strengthening the Social Welfare Directorate’s (Dirección General de Bienestar Social, DGBS) capacity
to supervise ECD services and give technical assistance to communities interested in providing these
services on their own.
Component C: Support for Decentralization. (US$1.20 million, 4.4 percent excluding contingencies).
This component aimed to improve the management capacity of the MSPBS, in preparation for the eventual decentralization of public social services, including health. The management capacity of health sector staff was to be strengthened at the regional and central levels through: (a) staff training; (b) establishment of management information systems; (c) pilot activities to increase Project sustainability; and (d) financing recurrent costs to supervise maternal and child health services in the Project areas.
Component D: Project Administration, Monitoring and Evaluation. (US$3.17 million,11.7 percent excluding contingencies)
The Project was to be administered by a Project Coordination Unit (PCU), reporting directly to the MSPBS Minister and the General Directorate of Projects with International Cooperation (OPCI). The PCU was to be assisted by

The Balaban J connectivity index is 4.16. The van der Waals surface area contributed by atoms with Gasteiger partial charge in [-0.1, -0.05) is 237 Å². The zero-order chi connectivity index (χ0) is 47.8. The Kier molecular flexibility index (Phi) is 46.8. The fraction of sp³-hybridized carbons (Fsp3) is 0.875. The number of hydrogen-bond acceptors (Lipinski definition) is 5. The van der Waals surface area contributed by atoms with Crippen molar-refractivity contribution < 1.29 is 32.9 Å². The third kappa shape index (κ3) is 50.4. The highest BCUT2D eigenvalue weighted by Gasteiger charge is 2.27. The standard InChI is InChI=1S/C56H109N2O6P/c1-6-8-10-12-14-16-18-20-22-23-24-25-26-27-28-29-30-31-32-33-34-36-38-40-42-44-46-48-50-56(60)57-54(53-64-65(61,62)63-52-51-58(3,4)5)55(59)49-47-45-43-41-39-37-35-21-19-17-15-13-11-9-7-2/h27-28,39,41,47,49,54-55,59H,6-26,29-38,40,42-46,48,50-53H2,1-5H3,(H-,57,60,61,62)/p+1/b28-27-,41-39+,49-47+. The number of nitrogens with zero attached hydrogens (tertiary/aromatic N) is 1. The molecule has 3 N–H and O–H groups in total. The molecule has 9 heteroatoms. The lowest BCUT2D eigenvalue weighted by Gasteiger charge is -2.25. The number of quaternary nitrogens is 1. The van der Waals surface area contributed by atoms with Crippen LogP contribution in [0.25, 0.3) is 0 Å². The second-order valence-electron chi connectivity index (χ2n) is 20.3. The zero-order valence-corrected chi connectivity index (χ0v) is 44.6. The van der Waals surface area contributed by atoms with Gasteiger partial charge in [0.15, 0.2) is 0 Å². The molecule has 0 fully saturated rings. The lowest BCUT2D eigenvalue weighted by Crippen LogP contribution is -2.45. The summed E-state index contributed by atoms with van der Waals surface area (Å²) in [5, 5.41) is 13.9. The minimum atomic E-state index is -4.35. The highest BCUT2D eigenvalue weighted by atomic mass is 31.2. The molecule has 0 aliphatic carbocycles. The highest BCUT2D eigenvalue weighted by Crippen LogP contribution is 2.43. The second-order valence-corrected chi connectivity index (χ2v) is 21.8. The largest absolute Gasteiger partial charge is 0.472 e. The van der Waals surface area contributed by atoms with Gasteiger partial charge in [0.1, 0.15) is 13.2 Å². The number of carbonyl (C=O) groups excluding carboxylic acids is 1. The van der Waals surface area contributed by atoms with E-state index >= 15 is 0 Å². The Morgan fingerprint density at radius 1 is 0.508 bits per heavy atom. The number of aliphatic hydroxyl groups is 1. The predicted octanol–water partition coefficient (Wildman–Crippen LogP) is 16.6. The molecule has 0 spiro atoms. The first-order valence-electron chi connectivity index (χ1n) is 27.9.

Regional Coordination Offices (RCOs) established in each region. All Project resources were to be
managed centrally by the PCU, and funds were to be allocated annually to the regions based on Annual
Implementation Plans (Plan Operativo Annual), except for small civil works, goods and service contracts
which were to be procured by the RCOs.
The project was restructured in 2000 as a result of which component B was discontinued and the scope of the remaining three components reduced. The project objectives remained unchanged.
c. Comments on Project Cost, Financing and Dates
The project got off to a very slow start: only six percent of total project costs had been disbursed after five years of operation. The project was then restructured. Discontinuation of component B (ECD), having spent only US$0.16 million of the budgeted US$2.12 million is one source of the overall shortfall in actual compared to planned total expenditure. However, the main reason for the lower overall expenditure was that no funds were required for contigency expenditures on account of the devaluation of the Guarani (put another way, the actual total expenditure on the four components was less than the actual planned total, so there was no need to call on the contingency) , although US$4.17 million had been set aside for this purpose. An undisbursed balance of US$0.35 million was cancelled. As these figures show, the savings from reduced in project costs resulted largely in lower contributions by government rather than lower utilization of the loan.
There was a one year extension to allow completion of disbursements.
|3. Achievement of Relevant Objectives:|
Coverage rates in project areas improved, but well short of target of 100 percent, and impact indicators stagnant or worsening.